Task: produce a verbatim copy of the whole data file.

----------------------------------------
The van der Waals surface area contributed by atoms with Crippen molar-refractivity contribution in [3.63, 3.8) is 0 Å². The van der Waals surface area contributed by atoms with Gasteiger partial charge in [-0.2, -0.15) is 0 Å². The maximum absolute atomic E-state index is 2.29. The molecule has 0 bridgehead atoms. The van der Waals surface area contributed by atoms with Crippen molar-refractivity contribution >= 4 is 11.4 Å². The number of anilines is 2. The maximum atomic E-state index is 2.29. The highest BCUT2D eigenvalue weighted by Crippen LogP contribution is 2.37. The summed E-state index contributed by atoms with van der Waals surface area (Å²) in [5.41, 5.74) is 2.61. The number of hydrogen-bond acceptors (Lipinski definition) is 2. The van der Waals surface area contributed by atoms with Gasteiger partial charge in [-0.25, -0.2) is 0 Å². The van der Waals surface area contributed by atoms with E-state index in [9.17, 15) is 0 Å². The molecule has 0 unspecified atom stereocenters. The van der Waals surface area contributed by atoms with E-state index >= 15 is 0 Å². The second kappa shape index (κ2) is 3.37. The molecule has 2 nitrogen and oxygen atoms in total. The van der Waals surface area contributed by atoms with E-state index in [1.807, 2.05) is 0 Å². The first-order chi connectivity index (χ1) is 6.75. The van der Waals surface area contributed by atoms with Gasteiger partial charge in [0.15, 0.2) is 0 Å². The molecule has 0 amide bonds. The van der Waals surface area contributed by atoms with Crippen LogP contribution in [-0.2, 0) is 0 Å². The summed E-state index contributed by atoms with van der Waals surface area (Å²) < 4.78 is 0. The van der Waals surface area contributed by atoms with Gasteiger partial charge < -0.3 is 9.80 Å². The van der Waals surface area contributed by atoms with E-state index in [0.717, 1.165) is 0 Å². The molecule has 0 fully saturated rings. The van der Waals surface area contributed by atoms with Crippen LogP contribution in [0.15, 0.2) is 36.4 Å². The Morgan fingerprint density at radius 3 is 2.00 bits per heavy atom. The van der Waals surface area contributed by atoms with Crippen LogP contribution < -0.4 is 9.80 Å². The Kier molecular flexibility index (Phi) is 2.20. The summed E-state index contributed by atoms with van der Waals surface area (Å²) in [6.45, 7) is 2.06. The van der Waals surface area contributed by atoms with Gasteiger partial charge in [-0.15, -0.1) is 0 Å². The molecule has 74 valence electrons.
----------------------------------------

The van der Waals surface area contributed by atoms with Crippen molar-refractivity contribution in [3.63, 3.8) is 0 Å². The van der Waals surface area contributed by atoms with Gasteiger partial charge in [-0.2, -0.15) is 0 Å². The maximum absolute atomic E-state index is 2.29. The molecule has 0 bridgehead atoms. The van der Waals surface area contributed by atoms with Crippen molar-refractivity contribution >= 4 is 11.4 Å². The number of anilines is 2. The maximum atomic E-state index is 2.29. The highest BCUT2D eigenvalue weighted by Crippen LogP contribution is 2.37. The summed E-state index contributed by atoms with van der Waals surface area (Å²) in [5.41, 5.74) is 2.61. The number of hydrogen-bond acceptors (Lipinski definition) is 2. The van der Waals surface area contributed by atoms with Gasteiger partial charge in [-0.25, -0.2) is 0 Å². The van der Waals surface area contributed by atoms with E-state index in [9.17, 15) is 0 Å². The molecule has 0 unspecified atom stereocenters. The van der Waals surface area contributed by atoms with E-state index >= 15 is 0 Å². The second kappa shape index (κ2) is 3.37. The molecule has 2 nitrogen and oxygen atoms in total. The van der Waals surface area contributed by atoms with E-state index in [1.807, 2.05) is 0 Å². The first-order chi connectivity index (χ1) is 6.75. The van der Waals surface area contributed by atoms with Gasteiger partial charge in [0.15, 0.2) is 0 Å². The molecule has 0 amide bonds. The van der Waals surface area contributed by atoms with Crippen LogP contribution in [-0.2, 0) is 0 Å². The summed E-state index contributed by atoms with van der Waals surface area (Å²) < 4.78 is 0. The van der Waals surface area contributed by atoms with Gasteiger partial charge < -0.3 is 9.80 Å². The van der Waals surface area contributed by atoms with E-state index in [0.717, 1.165) is 0 Å². The molecule has 0 fully saturated rings. The van der Waals surface area contributed by atoms with Crippen LogP contribution in [0.15, 0.2) is 36.4 Å². The Morgan fingerprint density at radius 3 is 2.00 bits per heavy atom. The van der Waals surface area contributed by atoms with Crippen LogP contribution < -0.4 is 9.80 Å². The Kier molecular flexibility index (Phi) is 2.20. The summed E-state index contributed by atoms with van der Waals surface area (Å²) in [6.45, 7) is 2.06. The van der Waals surface area contributed by atoms with Gasteiger partial charge in [-0.15, -0.1) is 0 Å². The molecule has 74 valence electrons.